At heart, however, they’re still a couple of socially minded guys from Vermont who set out to make really tasty ice cream in a refurbished gas station — and not screw up America in the process.

For CNBC, of course, not screwing up America means not taxing the rich or imposing regulations to curb the power of corporations. So what gives?

Another thing slightly strange about all this is the image which has essentially become the “logo” of the protest movement:



Who created it and how is it that within a space of a few months it emerged from the Cimmerian shade of alternative fringe culture to the point where we began seeing it virtually everywhere? The mask is a byproduct of the 2006 movie V for Vendetta, staring Zionist Hollywood actress Natalie Portman, who can be seen in the photo below strolling lower Manhattan with billionaire Nat Rothschild of the Rothschild banking empire.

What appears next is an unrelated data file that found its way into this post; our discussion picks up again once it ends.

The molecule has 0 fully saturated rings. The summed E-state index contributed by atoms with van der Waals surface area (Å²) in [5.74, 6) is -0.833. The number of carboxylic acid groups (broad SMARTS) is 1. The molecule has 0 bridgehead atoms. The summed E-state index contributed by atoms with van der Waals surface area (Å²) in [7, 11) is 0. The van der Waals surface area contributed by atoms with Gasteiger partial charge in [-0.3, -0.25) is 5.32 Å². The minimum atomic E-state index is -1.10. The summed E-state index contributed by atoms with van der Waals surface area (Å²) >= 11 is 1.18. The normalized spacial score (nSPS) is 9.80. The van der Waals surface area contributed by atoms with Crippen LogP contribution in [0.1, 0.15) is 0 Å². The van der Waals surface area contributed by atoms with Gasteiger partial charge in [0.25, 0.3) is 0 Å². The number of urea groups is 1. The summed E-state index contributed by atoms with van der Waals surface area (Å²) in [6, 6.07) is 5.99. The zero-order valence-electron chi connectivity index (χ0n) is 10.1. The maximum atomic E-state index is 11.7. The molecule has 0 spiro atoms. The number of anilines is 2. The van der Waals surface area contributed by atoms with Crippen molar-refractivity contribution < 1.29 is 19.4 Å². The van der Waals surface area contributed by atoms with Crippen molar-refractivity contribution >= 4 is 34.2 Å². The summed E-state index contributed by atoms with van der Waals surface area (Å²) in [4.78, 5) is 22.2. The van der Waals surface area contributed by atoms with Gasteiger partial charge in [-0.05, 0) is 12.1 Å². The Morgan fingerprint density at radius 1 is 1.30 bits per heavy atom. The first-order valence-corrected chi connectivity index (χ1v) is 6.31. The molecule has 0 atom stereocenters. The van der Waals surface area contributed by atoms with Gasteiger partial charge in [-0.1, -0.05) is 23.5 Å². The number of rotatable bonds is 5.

Interesting alignment the photographer happened to capture—with the two Israel supporters casually ambling past a shop window bearing the word “euphoria.” The V for Vendetta movie was based upon the 1980s-era comic book series of the same name, written by Alan Moore and illustrated by David Lloyd, who in turn seem to have drawn inspiration from the historical figure Guy Fawkes, who was part of a Catholic plot to blow up the English House of Lords in 1605. Interesting how the image has evolved over the years.


Illustration from the novel, Guy Fawkes, by William Harrison Ainsworth,
published in 1840


1980s comic book cover

Fawkes has been referred to as “the only man ever to enter Parliament with honest intentions,” and that may or may not be the case. But between then and now we see a curious reversal of the role played by certain “anonymous” personages—with the “Anonymous” of today pitted against the entrenched powers of corporations and government. But in 1605, it was an anonymous letter-writer who tipped off the House of Lords to the Gunpowder Plot, leading to Fawkes’ arrest, torture, and execution. Quite a role reversal there. The question we might ask ourselves at this point is why the Anonymous protest organizers chose this particular image as their logo: